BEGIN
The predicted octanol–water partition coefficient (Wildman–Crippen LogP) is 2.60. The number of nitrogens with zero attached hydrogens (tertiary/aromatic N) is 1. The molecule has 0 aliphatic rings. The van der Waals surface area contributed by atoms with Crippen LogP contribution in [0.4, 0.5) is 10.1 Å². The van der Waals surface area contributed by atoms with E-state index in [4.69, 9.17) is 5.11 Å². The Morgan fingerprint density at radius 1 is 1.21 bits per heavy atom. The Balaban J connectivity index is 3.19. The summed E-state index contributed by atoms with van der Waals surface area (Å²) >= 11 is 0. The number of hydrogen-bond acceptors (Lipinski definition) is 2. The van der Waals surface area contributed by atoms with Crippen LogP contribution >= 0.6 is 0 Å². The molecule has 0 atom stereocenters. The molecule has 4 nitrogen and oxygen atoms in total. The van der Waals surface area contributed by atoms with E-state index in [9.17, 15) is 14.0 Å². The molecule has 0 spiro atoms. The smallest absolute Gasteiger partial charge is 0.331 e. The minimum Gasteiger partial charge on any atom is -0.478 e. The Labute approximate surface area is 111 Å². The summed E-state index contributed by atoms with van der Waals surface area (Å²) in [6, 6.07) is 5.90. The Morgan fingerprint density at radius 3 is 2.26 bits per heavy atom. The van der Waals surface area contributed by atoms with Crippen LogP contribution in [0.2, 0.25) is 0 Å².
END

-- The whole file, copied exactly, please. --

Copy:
The predicted octanol–water partition coefficient (Wildman–Crippen LogP) is 2.60. The number of nitrogens with zero attached hydrogens (tertiary/aromatic N) is 1. The molecule has 0 aliphatic rings. The van der Waals surface area contributed by atoms with Crippen LogP contribution in [0.4, 0.5) is 10.1 Å². The van der Waals surface area contributed by atoms with E-state index in [4.69, 9.17) is 5.11 Å². The Morgan fingerprint density at radius 1 is 1.21 bits per heavy atom. The Balaban J connectivity index is 3.19. The summed E-state index contributed by atoms with van der Waals surface area (Å²) >= 11 is 0. The number of hydrogen-bond acceptors (Lipinski definition) is 2. The van der Waals surface area contributed by atoms with Crippen LogP contribution >= 0.6 is 0 Å². The molecule has 0 atom stereocenters. The molecule has 4 nitrogen and oxygen atoms in total. The van der Waals surface area contributed by atoms with E-state index in [9.17, 15) is 14.0 Å². The molecule has 0 spiro atoms. The smallest absolute Gasteiger partial charge is 0.331 e. The minimum Gasteiger partial charge on any atom is -0.478 e. The Labute approximate surface area is 111 Å². The summed E-state index contributed by atoms with van der Waals surface area (Å²) in [6, 6.07) is 5.90. The Morgan fingerprint density at radius 3 is 2.26 bits per heavy atom. The van der Waals surface area contributed by atoms with Crippen LogP contribution in [0.2, 0.25) is 0 Å².